Virtual Festivals: Are they here to stay?


The outbreak of Covid-19 has led to a rise of virtual events and festivals all over the world. Almost two years later (November 2021), in-person events are making a slow return on the stage. But, what about virtual events? Are they going to disappear just as suddenly as they appeared or are they here to stay? This question has divided the global event industry, but according to Paul Jack – director at London Warehouse Events, virtual events are here to stay and co-exist with in-person, physical events. 

The use of virtual reality and streaming services has been an ongoing thought within the festivals’ production industry, even before the pandemic, as explained by Maximilian Schmidt, head of esports for League of Legends at Riot Games. Let’s not forget that big events like the Olympics have been using online streaming for many years now. Not only does live streaming allow millions of people all over the world to watch an event at the same time, but it also ensures the event remains online even when it ends. But the Covid-19 pandemic has forever changed the landscape of live events, with many smaller organisations, like museum and art exhibitions or local festivals, organising online exhibitions and virtual events to stay for the very first time. 

This is exactly what happened with the Cyprus 2020 Buffer Fringe Performing Arts Festival (BFPAF). The BFPAF is a space for artists to come together, challenge perceptions and create a more welcoming and open society. In Cyprus, the BFPAF has been one of the very first bi-communal events that took place and it has been an annual festival since 2014. With artists traveling from all over Europe each year, 2020 has been a major challenge for the BFPAF, but for Ellada Evangelou – artistic director of the BFPAF, keeping the festival going was not an option, it was the only way forward. As Ellada Evangelou said “ It has been an adventure, trying to conceptualise the true utility of the tool, to see how hosting things online would serve the artists, the audiences, and the festival itself. We all need to grow and benefit through the process, having in mind the global nature of the internet, and the vast possibilities it allows for showcasing art”. And she was right, the festival took place and it was a huge success with performances live-streamed not just from Cyprus, but also from many other European countries even from the US. People from all over the world could attend the event from the comfort of their sofa. And this virtual nature of the BFPAF is here to stay. In 2021, the festival took place in a hybrid format with some events occurring in-person and with many more held online; virtual rooms, live-streamed events and Zoom discussions have all been present.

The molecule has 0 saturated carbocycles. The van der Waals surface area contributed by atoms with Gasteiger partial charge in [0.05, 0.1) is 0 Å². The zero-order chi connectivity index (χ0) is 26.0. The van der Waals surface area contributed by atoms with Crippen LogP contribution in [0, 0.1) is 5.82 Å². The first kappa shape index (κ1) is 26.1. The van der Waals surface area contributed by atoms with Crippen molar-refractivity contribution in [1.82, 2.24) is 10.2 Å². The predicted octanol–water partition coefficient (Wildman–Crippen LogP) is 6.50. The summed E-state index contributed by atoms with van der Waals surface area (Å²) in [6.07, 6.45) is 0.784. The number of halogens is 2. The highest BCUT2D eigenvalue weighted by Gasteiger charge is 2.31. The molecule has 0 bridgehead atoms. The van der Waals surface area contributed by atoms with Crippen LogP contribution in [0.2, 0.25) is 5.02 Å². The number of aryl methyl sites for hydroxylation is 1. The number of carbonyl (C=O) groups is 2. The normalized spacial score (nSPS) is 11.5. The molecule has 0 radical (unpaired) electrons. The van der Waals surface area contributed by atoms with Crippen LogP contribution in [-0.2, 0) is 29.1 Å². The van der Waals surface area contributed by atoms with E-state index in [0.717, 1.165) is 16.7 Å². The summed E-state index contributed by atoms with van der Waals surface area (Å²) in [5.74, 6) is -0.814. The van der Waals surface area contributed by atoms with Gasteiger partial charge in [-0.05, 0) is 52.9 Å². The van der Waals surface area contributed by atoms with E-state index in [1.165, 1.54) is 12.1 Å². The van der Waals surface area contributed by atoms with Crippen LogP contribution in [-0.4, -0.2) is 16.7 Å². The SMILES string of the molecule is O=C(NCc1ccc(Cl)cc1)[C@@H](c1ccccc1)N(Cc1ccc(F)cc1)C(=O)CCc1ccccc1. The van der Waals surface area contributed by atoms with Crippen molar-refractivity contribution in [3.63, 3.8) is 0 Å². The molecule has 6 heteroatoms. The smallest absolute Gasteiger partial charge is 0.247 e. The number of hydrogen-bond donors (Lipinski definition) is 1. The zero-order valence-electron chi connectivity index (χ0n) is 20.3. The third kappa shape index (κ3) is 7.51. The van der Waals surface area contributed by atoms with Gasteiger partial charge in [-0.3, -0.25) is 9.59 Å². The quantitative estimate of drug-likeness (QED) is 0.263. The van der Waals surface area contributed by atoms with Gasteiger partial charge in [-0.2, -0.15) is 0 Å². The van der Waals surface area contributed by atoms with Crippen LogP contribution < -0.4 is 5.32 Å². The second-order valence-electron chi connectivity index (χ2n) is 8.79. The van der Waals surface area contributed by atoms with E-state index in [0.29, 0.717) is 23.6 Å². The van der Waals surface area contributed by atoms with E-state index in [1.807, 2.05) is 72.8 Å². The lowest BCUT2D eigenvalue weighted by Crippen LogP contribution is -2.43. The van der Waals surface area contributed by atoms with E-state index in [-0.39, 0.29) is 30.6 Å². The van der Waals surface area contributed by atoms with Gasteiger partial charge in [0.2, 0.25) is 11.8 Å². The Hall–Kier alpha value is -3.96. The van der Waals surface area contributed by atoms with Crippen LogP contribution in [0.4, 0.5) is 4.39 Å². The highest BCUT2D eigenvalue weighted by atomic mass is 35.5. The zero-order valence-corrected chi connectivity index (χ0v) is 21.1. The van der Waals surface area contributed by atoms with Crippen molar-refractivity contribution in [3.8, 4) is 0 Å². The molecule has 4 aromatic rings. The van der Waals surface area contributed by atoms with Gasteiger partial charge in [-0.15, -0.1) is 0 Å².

It is clear that virtual events and the use of streaming services and virtual reality will remain a key element in future events and festivals’ organisations. Some people, like Marie Dapoigny – a culture journalist, go even further to argue that in the near future, it might not matter whether an event is physical or virtual; the experience will simply be equivalent and engaging for all. People from all over the world will be ready to enter a virtual space and experience an event that might be held thousands of kilometres away. It is true that virtual events can be easily accessed by people from all over the world simultaneously, but that doesn’t mean in-person organisations should vanish – the two can co-exist and lead to a more sustainable events industry. 

But as we are entering a hybrid world, there are new challenges that should be addressed. The main challenge is how to make a virtual or a hybrid festival engaging and interactive for all attendees. Digital media offers a bridge between people from all over the world as well as access to cultural touchstones which could otherwise be financially or physically inaccessible. Digital tools could be used to allow users from all over the world to experience cultural norms and explore museums and galleries around the globe. One example is the Met 360 Project, which allows users to explore various attractions, using spherical 360° technology. Then, there’s the problem of sustainability and the environmental impact of live-streaming and digital events. On the one hand, virtual events don’t require any travelling and as a result they can reach wider audience with much less carbon emissions. On the other hand, it is important to note that by online streaming technologies we increase energy consumption by a lot – as stressed in recent studies by Shift Project, a French Thinktank. There isn’t a simple answer to these challenges, but with additional research virtual and hybrid events could offer an inclusive and sustainable alternative to the global events industry. 


Barco, ‘On-site, virtual or hybrid: what’s the future of live events?’, (10 Jun 2021),

Dapoigny Marie, ‘Festivals Going Virtual: New Realms and Hurdles of VR and Digital Events’, (25 Jun 2021),   

Feinstein Laura, ‘’Beginning of a new era’: how culture went virtual in the face of crisis’, (8 Apr 2020),  

Lee Alexander, ‘As in-person festivals return, physical and virtual events are converging’, (26 Aug 2021),

Philippou Eleni, ‘Buffer Fringe aims to help art resist’, (17 Sep 2021),   

Philippou Eleni, ‘Buffer Fringe Festival 2020 challenges physical and artistic barriers’, (12 Nov 2020),  

The Met 360° Project,        


Weekly Living, ‘How Live Coverage of Big Events Like The Olympics NHL and Wimbledon Work’, (22 Nov 2013),   

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